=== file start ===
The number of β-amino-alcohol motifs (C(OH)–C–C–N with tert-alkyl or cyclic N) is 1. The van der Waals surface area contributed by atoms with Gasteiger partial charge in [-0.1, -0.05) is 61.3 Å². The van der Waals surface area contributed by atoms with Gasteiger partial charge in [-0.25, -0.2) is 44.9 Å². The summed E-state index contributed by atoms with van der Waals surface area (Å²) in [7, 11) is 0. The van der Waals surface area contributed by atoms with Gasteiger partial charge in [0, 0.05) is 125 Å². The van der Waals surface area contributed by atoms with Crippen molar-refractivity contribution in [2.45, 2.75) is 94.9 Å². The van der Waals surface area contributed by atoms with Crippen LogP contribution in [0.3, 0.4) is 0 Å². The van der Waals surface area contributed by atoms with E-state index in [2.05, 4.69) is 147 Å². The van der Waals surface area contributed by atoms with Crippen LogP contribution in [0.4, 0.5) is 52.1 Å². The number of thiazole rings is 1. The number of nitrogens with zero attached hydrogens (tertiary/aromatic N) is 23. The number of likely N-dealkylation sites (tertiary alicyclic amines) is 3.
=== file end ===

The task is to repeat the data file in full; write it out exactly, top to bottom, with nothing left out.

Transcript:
The number of β-amino-alcohol motifs (C(OH)–C–C–N with tert-alkyl or cyclic N) is 1. The van der Waals surface area contributed by atoms with Gasteiger partial charge in [-0.1, -0.05) is 61.3 Å². The van der Waals surface area contributed by atoms with Gasteiger partial charge in [-0.25, -0.2) is 44.9 Å². The summed E-state index contributed by atoms with van der Waals surface area (Å²) in [7, 11) is 0. The van der Waals surface area contributed by atoms with Gasteiger partial charge in [0, 0.05) is 125 Å². The van der Waals surface area contributed by atoms with Crippen molar-refractivity contribution in [2.45, 2.75) is 94.9 Å². The van der Waals surface area contributed by atoms with Crippen LogP contribution in [0.3, 0.4) is 0 Å². The van der Waals surface area contributed by atoms with E-state index in [2.05, 4.69) is 147 Å². The van der Waals surface area contributed by atoms with Crippen LogP contribution in [0.4, 0.5) is 52.1 Å². The number of thiazole rings is 1. The number of nitrogens with zero attached hydrogens (tertiary/aromatic N) is 23. The number of likely N-dealkylation sites (tertiary alicyclic amines) is 3.